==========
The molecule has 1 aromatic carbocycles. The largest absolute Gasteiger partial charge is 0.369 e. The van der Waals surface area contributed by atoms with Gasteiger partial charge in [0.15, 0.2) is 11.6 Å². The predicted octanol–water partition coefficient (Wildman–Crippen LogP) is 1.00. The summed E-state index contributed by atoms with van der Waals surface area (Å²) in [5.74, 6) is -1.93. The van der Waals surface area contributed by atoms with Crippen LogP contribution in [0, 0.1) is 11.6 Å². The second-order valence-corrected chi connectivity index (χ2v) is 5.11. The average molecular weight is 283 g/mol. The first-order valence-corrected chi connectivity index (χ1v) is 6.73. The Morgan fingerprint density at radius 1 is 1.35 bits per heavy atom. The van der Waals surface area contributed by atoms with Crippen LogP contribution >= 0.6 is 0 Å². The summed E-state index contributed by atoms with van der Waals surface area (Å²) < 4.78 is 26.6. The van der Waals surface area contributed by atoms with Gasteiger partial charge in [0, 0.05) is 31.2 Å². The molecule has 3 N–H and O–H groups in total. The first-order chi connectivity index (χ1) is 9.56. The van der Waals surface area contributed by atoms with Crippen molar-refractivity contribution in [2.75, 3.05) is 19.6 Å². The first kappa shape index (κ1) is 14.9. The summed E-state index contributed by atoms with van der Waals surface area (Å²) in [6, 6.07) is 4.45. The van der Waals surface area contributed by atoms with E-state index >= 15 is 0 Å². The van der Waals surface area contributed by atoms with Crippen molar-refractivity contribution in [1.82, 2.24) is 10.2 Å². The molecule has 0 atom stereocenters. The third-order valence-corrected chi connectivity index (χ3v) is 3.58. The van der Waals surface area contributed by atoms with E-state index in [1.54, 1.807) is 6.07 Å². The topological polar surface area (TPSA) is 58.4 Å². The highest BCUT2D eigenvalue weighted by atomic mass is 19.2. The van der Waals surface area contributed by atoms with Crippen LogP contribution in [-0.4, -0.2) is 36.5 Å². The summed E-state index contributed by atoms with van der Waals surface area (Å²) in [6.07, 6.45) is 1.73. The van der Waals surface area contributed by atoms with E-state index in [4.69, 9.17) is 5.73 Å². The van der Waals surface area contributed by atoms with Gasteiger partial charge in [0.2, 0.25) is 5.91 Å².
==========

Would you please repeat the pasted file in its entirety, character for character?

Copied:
The molecule has 1 aromatic carbocycles. The largest absolute Gasteiger partial charge is 0.369 e. The van der Waals surface area contributed by atoms with Gasteiger partial charge in [0.15, 0.2) is 11.6 Å². The predicted octanol–water partition coefficient (Wildman–Crippen LogP) is 1.00. The summed E-state index contributed by atoms with van der Waals surface area (Å²) in [5.74, 6) is -1.93. The van der Waals surface area contributed by atoms with Crippen LogP contribution in [0, 0.1) is 11.6 Å². The second-order valence-corrected chi connectivity index (χ2v) is 5.11. The average molecular weight is 283 g/mol. The first-order valence-corrected chi connectivity index (χ1v) is 6.73. The Morgan fingerprint density at radius 1 is 1.35 bits per heavy atom. The van der Waals surface area contributed by atoms with Crippen LogP contribution >= 0.6 is 0 Å². The summed E-state index contributed by atoms with van der Waals surface area (Å²) < 4.78 is 26.6. The van der Waals surface area contributed by atoms with Gasteiger partial charge in [0, 0.05) is 31.2 Å². The molecule has 3 N–H and O–H groups in total. The first-order chi connectivity index (χ1) is 9.56. The van der Waals surface area contributed by atoms with Crippen molar-refractivity contribution in [2.75, 3.05) is 19.6 Å². The first kappa shape index (κ1) is 14.9. The summed E-state index contributed by atoms with van der Waals surface area (Å²) in [6, 6.07) is 4.45. The van der Waals surface area contributed by atoms with E-state index >= 15 is 0 Å². The van der Waals surface area contributed by atoms with Crippen molar-refractivity contribution in [1.82, 2.24) is 10.2 Å². The molecule has 0 atom stereocenters. The third-order valence-corrected chi connectivity index (χ3v) is 3.58. The van der Waals surface area contributed by atoms with E-state index in [1.54, 1.807) is 6.07 Å². The topological polar surface area (TPSA) is 58.4 Å². The highest BCUT2D eigenvalue weighted by atomic mass is 19.2. The van der Waals surface area contributed by atoms with Crippen LogP contribution in [-0.4, -0.2) is 36.5 Å². The summed E-state index contributed by atoms with van der Waals surface area (Å²) in [6.07, 6.45) is 1.73. The van der Waals surface area contributed by atoms with E-state index in [4.69, 9.17) is 5.73 Å². The van der Waals surface area contributed by atoms with Gasteiger partial charge in [0.2, 0.25) is 5.91 Å².